Tuesday, March 20, 2012

More voter irrationality

The American Enterprise Institute held a forum on the 2012 election earlier today. Skip to the 59:30 mark and note Henry Olsen's comments about what Mitt Romney should do to improve his standing with rural voters. They are essentially three-fold: campaign more with his wife (who "humanizes" him), speak more slowly and learn more about sports, which Olsen notes that President Obama excels at. 

There seem to be two possibilities here. One is that Olsen, who studies political trends for a living, is flat wrong and that voter attitudes towards Romney have nothing at all to do with how human he appears or his knowledge of sports. The other possibility, which doesn't seem entirely far-fetched, is that such voters actually make decisions about which candidate to support based on such factors despite the fact that they have absolutely no bearing on one's competence to be president. Such calculations, in turn, help determine the next occupant of the White House and thus the kind of policies that will govern our lives.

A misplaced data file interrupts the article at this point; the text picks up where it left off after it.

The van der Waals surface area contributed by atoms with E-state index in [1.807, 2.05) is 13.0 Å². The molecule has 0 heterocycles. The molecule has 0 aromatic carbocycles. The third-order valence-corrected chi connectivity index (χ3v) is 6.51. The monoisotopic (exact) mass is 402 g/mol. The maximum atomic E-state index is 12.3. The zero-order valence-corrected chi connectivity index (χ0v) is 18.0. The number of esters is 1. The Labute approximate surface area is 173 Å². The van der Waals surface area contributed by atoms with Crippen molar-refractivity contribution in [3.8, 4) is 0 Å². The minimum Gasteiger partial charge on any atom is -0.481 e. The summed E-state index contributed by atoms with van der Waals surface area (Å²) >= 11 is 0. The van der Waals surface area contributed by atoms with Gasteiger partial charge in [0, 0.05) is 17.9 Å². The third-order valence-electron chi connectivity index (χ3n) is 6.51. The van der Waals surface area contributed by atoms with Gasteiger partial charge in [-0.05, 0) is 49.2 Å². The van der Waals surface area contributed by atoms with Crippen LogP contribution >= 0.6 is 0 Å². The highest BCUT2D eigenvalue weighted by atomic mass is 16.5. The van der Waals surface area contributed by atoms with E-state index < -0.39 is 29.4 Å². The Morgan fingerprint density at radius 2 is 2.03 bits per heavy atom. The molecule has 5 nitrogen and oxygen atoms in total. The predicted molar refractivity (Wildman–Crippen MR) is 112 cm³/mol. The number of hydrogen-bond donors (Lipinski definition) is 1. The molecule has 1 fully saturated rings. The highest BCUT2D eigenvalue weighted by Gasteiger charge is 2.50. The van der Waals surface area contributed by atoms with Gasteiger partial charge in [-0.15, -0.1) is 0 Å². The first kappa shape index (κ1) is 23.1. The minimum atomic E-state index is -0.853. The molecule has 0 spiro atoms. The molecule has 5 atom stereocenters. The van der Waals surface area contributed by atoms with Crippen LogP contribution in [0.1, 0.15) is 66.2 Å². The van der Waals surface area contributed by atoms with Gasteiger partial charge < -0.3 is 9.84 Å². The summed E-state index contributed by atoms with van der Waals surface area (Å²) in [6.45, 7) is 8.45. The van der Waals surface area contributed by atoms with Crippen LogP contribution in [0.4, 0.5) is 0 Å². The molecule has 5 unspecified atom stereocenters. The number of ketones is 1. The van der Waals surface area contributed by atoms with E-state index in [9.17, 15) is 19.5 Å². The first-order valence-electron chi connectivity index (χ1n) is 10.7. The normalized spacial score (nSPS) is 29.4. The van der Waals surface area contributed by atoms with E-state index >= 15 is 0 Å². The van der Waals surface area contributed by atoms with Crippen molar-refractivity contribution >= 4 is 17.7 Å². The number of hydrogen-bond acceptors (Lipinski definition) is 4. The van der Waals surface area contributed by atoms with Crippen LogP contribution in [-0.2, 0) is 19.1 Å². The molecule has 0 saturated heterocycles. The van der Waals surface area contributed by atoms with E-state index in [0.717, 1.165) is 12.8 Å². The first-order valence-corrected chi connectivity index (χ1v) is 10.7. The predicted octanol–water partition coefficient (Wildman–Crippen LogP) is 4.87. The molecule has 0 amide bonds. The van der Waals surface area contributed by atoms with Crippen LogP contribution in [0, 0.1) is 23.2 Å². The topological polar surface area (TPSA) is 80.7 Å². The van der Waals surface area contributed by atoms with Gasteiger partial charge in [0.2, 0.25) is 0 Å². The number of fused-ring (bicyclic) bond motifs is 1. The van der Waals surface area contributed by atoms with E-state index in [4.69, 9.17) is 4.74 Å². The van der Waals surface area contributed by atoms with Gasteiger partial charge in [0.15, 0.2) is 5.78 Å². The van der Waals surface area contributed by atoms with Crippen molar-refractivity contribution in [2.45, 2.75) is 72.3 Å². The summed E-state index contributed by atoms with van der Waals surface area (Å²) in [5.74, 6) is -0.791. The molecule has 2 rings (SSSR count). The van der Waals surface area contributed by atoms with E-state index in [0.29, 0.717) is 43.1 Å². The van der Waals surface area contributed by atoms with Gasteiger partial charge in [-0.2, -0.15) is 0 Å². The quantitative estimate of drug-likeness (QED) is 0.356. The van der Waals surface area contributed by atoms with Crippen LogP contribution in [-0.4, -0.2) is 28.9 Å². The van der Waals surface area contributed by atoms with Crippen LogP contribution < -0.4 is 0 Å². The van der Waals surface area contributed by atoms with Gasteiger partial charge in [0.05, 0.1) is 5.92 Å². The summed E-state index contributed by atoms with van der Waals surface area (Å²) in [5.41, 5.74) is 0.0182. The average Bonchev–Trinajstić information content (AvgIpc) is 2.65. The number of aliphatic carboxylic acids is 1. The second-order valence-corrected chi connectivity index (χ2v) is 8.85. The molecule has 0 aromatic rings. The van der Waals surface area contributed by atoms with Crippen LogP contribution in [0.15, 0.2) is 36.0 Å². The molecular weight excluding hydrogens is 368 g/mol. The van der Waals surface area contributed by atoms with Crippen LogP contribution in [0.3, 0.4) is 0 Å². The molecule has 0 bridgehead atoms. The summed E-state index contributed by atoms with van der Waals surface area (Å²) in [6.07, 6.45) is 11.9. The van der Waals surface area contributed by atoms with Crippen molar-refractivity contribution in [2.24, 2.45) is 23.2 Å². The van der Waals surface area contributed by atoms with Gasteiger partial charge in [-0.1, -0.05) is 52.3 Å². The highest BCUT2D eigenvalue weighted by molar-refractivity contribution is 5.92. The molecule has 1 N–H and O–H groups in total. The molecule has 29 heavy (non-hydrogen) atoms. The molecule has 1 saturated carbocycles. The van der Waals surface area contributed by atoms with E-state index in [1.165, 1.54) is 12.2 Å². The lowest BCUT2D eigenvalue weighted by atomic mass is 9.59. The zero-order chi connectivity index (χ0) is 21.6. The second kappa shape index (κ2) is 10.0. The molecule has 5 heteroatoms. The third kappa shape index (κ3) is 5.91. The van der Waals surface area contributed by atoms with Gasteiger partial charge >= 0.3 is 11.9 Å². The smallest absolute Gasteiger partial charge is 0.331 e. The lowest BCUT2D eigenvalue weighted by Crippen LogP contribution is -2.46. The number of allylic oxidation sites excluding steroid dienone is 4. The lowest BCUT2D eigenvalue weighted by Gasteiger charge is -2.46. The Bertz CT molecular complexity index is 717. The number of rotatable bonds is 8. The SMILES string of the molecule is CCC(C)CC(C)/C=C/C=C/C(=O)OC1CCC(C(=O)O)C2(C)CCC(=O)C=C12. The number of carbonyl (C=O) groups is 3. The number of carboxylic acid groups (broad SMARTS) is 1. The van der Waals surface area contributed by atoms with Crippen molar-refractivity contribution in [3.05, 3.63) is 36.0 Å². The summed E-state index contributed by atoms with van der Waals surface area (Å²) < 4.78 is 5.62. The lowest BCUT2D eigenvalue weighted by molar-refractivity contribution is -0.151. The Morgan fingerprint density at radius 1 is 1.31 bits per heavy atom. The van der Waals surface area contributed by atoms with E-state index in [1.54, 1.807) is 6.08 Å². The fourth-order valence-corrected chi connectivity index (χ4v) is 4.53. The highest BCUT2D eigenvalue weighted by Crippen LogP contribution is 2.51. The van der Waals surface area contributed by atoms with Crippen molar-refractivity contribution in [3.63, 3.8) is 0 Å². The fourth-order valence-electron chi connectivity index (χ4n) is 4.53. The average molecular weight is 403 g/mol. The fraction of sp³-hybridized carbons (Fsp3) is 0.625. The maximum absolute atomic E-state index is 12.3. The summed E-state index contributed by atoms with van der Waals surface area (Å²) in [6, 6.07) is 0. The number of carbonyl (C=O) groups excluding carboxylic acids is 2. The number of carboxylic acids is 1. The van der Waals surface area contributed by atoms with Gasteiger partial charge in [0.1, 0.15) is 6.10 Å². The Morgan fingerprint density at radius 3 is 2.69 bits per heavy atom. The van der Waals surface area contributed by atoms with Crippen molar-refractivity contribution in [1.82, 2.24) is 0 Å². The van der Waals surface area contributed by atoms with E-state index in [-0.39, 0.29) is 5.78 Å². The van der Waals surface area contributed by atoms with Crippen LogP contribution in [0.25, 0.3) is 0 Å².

How utterly bizarre. Why should we entrust such a system with any more power than is absolutely necessary?

Update: Also see this article from The New York Times, which appears to support Olsen's hypothesis. 

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